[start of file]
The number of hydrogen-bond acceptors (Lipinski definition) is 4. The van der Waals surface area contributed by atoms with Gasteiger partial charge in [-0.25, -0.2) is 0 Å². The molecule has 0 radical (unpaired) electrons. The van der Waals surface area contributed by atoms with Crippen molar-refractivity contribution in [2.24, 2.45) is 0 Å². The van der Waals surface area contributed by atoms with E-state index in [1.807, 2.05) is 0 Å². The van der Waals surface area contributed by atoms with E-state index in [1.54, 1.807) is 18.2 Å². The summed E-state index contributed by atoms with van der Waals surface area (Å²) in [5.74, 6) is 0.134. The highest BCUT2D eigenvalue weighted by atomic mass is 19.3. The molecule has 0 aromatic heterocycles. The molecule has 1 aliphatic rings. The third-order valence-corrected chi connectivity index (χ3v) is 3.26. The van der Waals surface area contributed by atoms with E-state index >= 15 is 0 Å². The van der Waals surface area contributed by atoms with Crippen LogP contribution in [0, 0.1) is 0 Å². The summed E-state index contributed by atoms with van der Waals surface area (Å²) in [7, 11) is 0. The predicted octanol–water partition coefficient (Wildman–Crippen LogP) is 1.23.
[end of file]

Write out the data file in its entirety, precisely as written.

The number of hydrogen-bond acceptors (Lipinski definition) is 4. The van der Waals surface area contributed by atoms with Gasteiger partial charge in [-0.25, -0.2) is 0 Å². The molecule has 0 radical (unpaired) electrons. The van der Waals surface area contributed by atoms with Crippen molar-refractivity contribution in [2.24, 2.45) is 0 Å². The van der Waals surface area contributed by atoms with E-state index in [1.807, 2.05) is 0 Å². The van der Waals surface area contributed by atoms with E-state index in [1.54, 1.807) is 18.2 Å². The summed E-state index contributed by atoms with van der Waals surface area (Å²) in [5.74, 6) is 0.134. The highest BCUT2D eigenvalue weighted by atomic mass is 19.3. The molecule has 0 aromatic heterocycles. The molecule has 1 aliphatic rings. The third-order valence-corrected chi connectivity index (χ3v) is 3.26. The van der Waals surface area contributed by atoms with E-state index >= 15 is 0 Å². The van der Waals surface area contributed by atoms with Crippen LogP contribution in [0, 0.1) is 0 Å². The summed E-state index contributed by atoms with van der Waals surface area (Å²) in [7, 11) is 0. The predicted octanol–water partition coefficient (Wildman–Crippen LogP) is 1.23.